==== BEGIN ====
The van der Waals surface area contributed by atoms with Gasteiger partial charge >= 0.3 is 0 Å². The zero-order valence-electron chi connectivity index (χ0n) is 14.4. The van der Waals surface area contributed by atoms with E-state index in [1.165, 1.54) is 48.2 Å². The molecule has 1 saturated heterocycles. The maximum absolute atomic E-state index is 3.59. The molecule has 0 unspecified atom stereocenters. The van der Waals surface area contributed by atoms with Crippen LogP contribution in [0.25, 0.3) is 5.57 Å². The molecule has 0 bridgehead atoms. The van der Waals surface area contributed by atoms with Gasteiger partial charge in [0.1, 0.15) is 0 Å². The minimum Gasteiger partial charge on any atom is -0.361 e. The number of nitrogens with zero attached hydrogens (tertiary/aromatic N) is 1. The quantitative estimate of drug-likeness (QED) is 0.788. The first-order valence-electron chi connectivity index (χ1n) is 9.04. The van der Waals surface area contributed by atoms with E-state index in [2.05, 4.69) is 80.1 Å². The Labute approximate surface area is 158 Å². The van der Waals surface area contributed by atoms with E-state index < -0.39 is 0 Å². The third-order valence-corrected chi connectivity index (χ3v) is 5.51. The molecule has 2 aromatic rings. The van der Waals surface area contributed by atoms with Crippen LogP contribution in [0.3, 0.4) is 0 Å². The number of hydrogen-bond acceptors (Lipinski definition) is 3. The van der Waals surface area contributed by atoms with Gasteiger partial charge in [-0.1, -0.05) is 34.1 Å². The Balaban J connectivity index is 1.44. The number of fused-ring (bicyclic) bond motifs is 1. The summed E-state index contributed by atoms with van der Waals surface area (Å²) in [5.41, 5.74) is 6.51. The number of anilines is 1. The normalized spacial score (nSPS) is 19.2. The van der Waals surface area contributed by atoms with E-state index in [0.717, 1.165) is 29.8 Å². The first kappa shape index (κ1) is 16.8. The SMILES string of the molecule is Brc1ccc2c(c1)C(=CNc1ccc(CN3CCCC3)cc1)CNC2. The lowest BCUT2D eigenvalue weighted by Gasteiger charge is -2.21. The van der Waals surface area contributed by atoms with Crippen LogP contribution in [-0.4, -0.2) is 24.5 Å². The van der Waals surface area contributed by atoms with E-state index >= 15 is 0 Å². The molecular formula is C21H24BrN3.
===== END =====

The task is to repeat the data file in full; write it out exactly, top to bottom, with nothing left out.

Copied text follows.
The van der Waals surface area contributed by atoms with Gasteiger partial charge >= 0.3 is 0 Å². The zero-order valence-electron chi connectivity index (χ0n) is 14.4. The van der Waals surface area contributed by atoms with E-state index in [1.165, 1.54) is 48.2 Å². The molecule has 1 saturated heterocycles. The maximum absolute atomic E-state index is 3.59. The molecule has 0 unspecified atom stereocenters. The van der Waals surface area contributed by atoms with Crippen LogP contribution in [0.25, 0.3) is 5.57 Å². The molecule has 0 bridgehead atoms. The van der Waals surface area contributed by atoms with Gasteiger partial charge in [0.1, 0.15) is 0 Å². The minimum Gasteiger partial charge on any atom is -0.361 e. The number of nitrogens with zero attached hydrogens (tertiary/aromatic N) is 1. The quantitative estimate of drug-likeness (QED) is 0.788. The first-order valence-electron chi connectivity index (χ1n) is 9.04. The van der Waals surface area contributed by atoms with E-state index in [2.05, 4.69) is 80.1 Å². The Labute approximate surface area is 158 Å². The van der Waals surface area contributed by atoms with E-state index < -0.39 is 0 Å². The third-order valence-corrected chi connectivity index (χ3v) is 5.51. The molecule has 2 aromatic rings. The van der Waals surface area contributed by atoms with Crippen LogP contribution in [0.3, 0.4) is 0 Å². The number of hydrogen-bond acceptors (Lipinski definition) is 3. The van der Waals surface area contributed by atoms with Gasteiger partial charge in [-0.1, -0.05) is 34.1 Å². The Balaban J connectivity index is 1.44. The number of fused-ring (bicyclic) bond motifs is 1. The summed E-state index contributed by atoms with van der Waals surface area (Å²) in [5.41, 5.74) is 6.51. The number of anilines is 1. The normalized spacial score (nSPS) is 19.2. The van der Waals surface area contributed by atoms with E-state index in [0.717, 1.165) is 29.8 Å². The first kappa shape index (κ1) is 16.8. The SMILES string of the molecule is Brc1ccc2c(c1)C(=CNc1ccc(CN3CCCC3)cc1)CNC2. The lowest BCUT2D eigenvalue weighted by Gasteiger charge is -2.21. The van der Waals surface area contributed by atoms with Crippen LogP contribution in [-0.4, -0.2) is 24.5 Å². The van der Waals surface area contributed by atoms with E-state index >= 15 is 0 Å². The molecular formula is C21H24BrN3.